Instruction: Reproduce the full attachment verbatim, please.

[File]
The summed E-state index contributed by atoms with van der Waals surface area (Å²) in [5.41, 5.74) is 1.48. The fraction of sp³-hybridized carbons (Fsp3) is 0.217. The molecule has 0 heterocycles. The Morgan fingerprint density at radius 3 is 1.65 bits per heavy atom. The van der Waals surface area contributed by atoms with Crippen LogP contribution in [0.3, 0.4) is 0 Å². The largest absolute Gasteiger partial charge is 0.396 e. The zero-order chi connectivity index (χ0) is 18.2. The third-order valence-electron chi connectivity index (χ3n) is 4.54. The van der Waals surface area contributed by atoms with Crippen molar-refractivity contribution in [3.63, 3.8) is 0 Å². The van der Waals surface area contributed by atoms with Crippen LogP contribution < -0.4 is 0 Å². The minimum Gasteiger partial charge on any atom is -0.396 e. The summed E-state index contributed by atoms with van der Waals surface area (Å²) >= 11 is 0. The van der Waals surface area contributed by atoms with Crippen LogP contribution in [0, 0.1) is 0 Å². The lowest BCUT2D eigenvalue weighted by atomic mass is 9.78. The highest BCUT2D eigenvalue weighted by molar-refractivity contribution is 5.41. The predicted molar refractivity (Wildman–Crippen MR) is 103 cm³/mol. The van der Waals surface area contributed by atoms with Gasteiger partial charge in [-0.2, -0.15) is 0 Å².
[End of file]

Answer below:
The summed E-state index contributed by atoms with van der Waals surface area (Å²) in [5.41, 5.74) is 1.48. The fraction of sp³-hybridized carbons (Fsp3) is 0.217. The molecule has 0 heterocycles. The Morgan fingerprint density at radius 3 is 1.65 bits per heavy atom. The van der Waals surface area contributed by atoms with Crippen LogP contribution in [0.3, 0.4) is 0 Å². The largest absolute Gasteiger partial charge is 0.396 e. The zero-order chi connectivity index (χ0) is 18.2. The third-order valence-electron chi connectivity index (χ3n) is 4.54. The van der Waals surface area contributed by atoms with Crippen molar-refractivity contribution in [3.63, 3.8) is 0 Å². The van der Waals surface area contributed by atoms with Crippen LogP contribution < -0.4 is 0 Å². The minimum Gasteiger partial charge on any atom is -0.396 e. The summed E-state index contributed by atoms with van der Waals surface area (Å²) >= 11 is 0. The van der Waals surface area contributed by atoms with Crippen LogP contribution in [0, 0.1) is 0 Å². The lowest BCUT2D eigenvalue weighted by atomic mass is 9.78. The highest BCUT2D eigenvalue weighted by molar-refractivity contribution is 5.41. The predicted molar refractivity (Wildman–Crippen MR) is 103 cm³/mol. The van der Waals surface area contributed by atoms with Gasteiger partial charge in [-0.2, -0.15) is 0 Å².